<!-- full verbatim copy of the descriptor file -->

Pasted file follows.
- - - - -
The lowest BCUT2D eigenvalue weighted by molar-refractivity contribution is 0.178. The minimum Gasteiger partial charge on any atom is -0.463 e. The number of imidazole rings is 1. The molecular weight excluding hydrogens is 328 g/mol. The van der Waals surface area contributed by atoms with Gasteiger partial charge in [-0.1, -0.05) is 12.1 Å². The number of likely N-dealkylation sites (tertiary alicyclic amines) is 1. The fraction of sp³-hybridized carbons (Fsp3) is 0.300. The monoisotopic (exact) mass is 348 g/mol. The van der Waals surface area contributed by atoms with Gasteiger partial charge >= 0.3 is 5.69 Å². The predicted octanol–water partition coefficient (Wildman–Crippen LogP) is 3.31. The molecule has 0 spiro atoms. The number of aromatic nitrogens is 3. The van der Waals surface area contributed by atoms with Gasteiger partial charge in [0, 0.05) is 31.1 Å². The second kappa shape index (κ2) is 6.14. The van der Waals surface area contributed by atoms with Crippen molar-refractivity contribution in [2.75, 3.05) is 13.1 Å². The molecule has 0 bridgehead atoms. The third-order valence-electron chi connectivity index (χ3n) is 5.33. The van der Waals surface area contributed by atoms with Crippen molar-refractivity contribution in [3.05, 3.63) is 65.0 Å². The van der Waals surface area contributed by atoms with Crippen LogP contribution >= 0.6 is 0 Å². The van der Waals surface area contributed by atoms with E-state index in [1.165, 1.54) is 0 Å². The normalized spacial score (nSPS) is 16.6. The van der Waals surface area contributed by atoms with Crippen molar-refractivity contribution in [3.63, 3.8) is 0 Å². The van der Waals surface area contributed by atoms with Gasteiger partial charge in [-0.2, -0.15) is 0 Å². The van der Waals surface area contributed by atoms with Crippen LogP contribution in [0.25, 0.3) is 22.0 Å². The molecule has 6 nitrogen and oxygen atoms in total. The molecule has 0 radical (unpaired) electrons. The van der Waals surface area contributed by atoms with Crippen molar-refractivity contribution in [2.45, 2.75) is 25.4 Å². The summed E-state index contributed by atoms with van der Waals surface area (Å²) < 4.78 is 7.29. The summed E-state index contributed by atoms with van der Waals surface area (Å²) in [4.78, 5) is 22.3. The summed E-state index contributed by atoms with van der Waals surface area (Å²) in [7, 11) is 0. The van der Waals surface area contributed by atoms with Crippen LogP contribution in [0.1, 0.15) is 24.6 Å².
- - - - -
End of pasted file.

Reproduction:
The lowest BCUT2D eigenvalue weighted by molar-refractivity contribution is 0.178. The minimum Gasteiger partial charge on any atom is -0.463 e. The number of imidazole rings is 1. The molecular weight excluding hydrogens is 328 g/mol. The van der Waals surface area contributed by atoms with Gasteiger partial charge in [-0.1, -0.05) is 12.1 Å². The number of likely N-dealkylation sites (tertiary alicyclic amines) is 1. The fraction of sp³-hybridized carbons (Fsp3) is 0.300. The monoisotopic (exact) mass is 348 g/mol. The van der Waals surface area contributed by atoms with Gasteiger partial charge >= 0.3 is 5.69 Å². The predicted octanol–water partition coefficient (Wildman–Crippen LogP) is 3.31. The molecule has 0 spiro atoms. The number of aromatic nitrogens is 3. The van der Waals surface area contributed by atoms with Gasteiger partial charge in [0, 0.05) is 31.1 Å². The second kappa shape index (κ2) is 6.14. The van der Waals surface area contributed by atoms with Crippen molar-refractivity contribution in [2.75, 3.05) is 13.1 Å². The molecule has 0 bridgehead atoms. The third-order valence-electron chi connectivity index (χ3n) is 5.33. The van der Waals surface area contributed by atoms with Crippen molar-refractivity contribution in [3.05, 3.63) is 65.0 Å². The van der Waals surface area contributed by atoms with Crippen LogP contribution >= 0.6 is 0 Å². The van der Waals surface area contributed by atoms with E-state index in [1.165, 1.54) is 0 Å². The normalized spacial score (nSPS) is 16.6. The van der Waals surface area contributed by atoms with Crippen molar-refractivity contribution in [3.63, 3.8) is 0 Å². The van der Waals surface area contributed by atoms with Gasteiger partial charge in [-0.2, -0.15) is 0 Å². The van der Waals surface area contributed by atoms with Crippen LogP contribution in [0.25, 0.3) is 22.0 Å². The molecule has 6 nitrogen and oxygen atoms in total. The molecule has 0 radical (unpaired) electrons. The van der Waals surface area contributed by atoms with Crippen molar-refractivity contribution in [2.45, 2.75) is 25.4 Å². The summed E-state index contributed by atoms with van der Waals surface area (Å²) < 4.78 is 7.29. The summed E-state index contributed by atoms with van der Waals surface area (Å²) in [4.78, 5) is 22.3. The summed E-state index contributed by atoms with van der Waals surface area (Å²) in [7, 11) is 0. The van der Waals surface area contributed by atoms with Crippen LogP contribution in [0.1, 0.15) is 24.6 Å².